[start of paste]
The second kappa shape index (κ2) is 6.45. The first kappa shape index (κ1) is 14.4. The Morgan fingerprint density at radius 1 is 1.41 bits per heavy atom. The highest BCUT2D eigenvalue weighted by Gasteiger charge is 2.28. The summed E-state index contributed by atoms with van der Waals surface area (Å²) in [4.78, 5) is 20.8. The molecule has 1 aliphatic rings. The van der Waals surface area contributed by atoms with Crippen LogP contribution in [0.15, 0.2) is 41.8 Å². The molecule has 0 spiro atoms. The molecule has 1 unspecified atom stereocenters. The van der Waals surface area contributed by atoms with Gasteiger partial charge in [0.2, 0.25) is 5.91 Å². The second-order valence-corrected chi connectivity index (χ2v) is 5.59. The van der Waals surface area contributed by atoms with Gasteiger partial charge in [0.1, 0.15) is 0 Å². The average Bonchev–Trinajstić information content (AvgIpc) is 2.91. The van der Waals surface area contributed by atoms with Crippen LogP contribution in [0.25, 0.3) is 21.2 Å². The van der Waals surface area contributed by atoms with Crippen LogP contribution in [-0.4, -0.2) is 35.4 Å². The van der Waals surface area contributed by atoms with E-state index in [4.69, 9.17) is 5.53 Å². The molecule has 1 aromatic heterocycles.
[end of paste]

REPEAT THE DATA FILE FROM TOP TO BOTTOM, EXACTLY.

The second kappa shape index (κ2) is 6.45. The first kappa shape index (κ1) is 14.4. The Morgan fingerprint density at radius 1 is 1.41 bits per heavy atom. The highest BCUT2D eigenvalue weighted by Gasteiger charge is 2.28. The summed E-state index contributed by atoms with van der Waals surface area (Å²) in [4.78, 5) is 20.8. The molecule has 1 aliphatic rings. The van der Waals surface area contributed by atoms with Crippen LogP contribution in [0.15, 0.2) is 41.8 Å². The molecule has 0 spiro atoms. The molecule has 1 unspecified atom stereocenters. The van der Waals surface area contributed by atoms with Gasteiger partial charge in [0.2, 0.25) is 5.91 Å². The second-order valence-corrected chi connectivity index (χ2v) is 5.59. The van der Waals surface area contributed by atoms with Gasteiger partial charge in [0.1, 0.15) is 0 Å². The average Bonchev–Trinajstić information content (AvgIpc) is 2.91. The van der Waals surface area contributed by atoms with Crippen LogP contribution in [0.25, 0.3) is 21.2 Å². The van der Waals surface area contributed by atoms with Crippen LogP contribution in [-0.4, -0.2) is 35.4 Å². The van der Waals surface area contributed by atoms with E-state index in [4.69, 9.17) is 5.53 Å². The molecule has 1 aromatic heterocycles.